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EDITORIAL: Postscript to Holy Week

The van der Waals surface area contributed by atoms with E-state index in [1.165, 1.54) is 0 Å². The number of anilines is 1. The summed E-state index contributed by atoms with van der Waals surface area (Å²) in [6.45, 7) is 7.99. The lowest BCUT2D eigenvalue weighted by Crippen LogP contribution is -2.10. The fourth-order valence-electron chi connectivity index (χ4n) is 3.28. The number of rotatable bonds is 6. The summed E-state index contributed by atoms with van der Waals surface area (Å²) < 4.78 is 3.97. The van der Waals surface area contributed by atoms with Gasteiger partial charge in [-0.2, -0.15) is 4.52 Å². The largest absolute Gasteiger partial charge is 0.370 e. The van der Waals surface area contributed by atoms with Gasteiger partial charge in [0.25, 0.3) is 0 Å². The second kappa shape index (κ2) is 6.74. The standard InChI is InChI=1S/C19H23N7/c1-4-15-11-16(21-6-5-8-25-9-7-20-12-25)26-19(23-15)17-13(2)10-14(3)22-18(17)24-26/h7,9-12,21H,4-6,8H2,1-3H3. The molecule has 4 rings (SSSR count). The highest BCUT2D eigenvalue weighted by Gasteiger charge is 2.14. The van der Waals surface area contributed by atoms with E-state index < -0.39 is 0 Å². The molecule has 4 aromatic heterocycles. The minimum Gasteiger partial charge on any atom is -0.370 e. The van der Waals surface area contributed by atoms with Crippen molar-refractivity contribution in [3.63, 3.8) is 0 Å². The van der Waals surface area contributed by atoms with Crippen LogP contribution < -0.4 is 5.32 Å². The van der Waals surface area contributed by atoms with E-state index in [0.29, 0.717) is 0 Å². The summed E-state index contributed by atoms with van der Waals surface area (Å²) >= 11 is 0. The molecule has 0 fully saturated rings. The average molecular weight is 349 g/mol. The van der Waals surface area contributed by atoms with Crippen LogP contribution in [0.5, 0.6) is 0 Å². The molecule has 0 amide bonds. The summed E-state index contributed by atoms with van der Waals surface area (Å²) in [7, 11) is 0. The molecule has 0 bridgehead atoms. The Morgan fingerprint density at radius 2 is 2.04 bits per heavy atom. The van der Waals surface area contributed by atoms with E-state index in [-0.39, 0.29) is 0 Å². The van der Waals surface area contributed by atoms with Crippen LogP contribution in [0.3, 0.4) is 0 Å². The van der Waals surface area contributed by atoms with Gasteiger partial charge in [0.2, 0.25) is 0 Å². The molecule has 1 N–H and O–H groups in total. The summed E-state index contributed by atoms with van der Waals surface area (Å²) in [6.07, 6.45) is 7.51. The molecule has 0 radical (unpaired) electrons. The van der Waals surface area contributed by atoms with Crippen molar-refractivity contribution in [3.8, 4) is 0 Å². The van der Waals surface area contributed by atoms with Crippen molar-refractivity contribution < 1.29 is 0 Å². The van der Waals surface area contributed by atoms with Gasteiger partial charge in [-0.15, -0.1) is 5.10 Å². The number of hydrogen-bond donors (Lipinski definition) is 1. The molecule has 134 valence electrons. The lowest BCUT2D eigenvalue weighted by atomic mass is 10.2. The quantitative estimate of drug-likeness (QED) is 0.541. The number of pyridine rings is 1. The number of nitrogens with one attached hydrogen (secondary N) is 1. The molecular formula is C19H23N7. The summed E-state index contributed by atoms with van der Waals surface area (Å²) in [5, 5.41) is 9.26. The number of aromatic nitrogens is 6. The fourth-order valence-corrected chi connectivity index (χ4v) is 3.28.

TO CATHOLICS all over the world with varied nuances based on different cultures and race, Holy Week is supposed to be the time for spiritual cleansing and reinforcement of faith. In the Philippines, indulging in penitence like self-flagellation or being nailed to the cross to immitate Jesus is not unusual to Filipinos whose original belief in spirits and animist practices did not find it difficult to be assimilated with ancient religious rites introduced by colonizers from the west. Before the advent of the era of Information Technology (IT), Filipinos observe the Holy Week with much piety, keeping away from carnivorous diet on Good Friday and observing fasting and abstinence during the days leading to and until Black Saturday, though not many understand the true purpose of such religious tradition, especially when many people are going hungry and the more affluent are on a diet of healthy vegetables anyway. The tradition of pabasa was common in many households while old folks warn the younger ones to avoid merry-making activities because Christ himself was suffering and was about to be nailed on the cross. Even loud voices were avoided in order not to disturb the solemnity of the observance of the suffering of Jesus Christ. Back then, processions were more solemn and the faithful were more dedicated in observing religious practices or ceremonies in different hours and days of the Holy Week because those are things that Catholics should observe and obey. On the other side of the observance of the Holy Week are the rituals the traditional faith healers perform in order to seek and regain supernatural power from the world beyond. But times have changed. The observance of the Holy Week has become more of a family reunion or reunion of friends. With the long vacation free from the burdens of the daily grind, many opt to use their time meeting old friends and holding parties for the lost time they were away from home. Consequently, the spiritual value of the observance of the Holy Week has been reduced to the immediate concerns of the family and friends. The conscious effort to maintain the spiritual tradition may still be there but the intensity of the practice may have unconsciously waned. Nowadays, people are not only concerned with the material and spiritual worlds but the world of virtual reality where letters and audio-visuals can stir perceptions and aggressions. The advent of the IT era has changed the way we perceive things because of the boundless information we can access and share through the Internet. In many ways, the way we practice our faith, if we have one, has been transforming without us knowing. Somehow, our world which is much busier, closer and wider now than before has chipped away some of the foundations of the old faith we have had decades ago. Even the rituals of the traditional healers are now vanishing such that we no longer hear about persons doing the ‘gabas’ or searching for supernatural power on the night of Good Friday, the time when Christ died on the cross. A week after the Holy Week we are back to the same realities of the 21st century. Our concerns in our work that had been temporarily suspended and placed in the backburner by the long vacation have again resurrected before us that we have to deal with squarely. It will be one whole cycle again until we pause for another year’s Holy Week. But in all honesty, we may ask ourselves whether we are truly looking forward to another chance to renew our faith or at least cleanse ourselves of the excesses that our temporal bodies have accumulated during those regular days.

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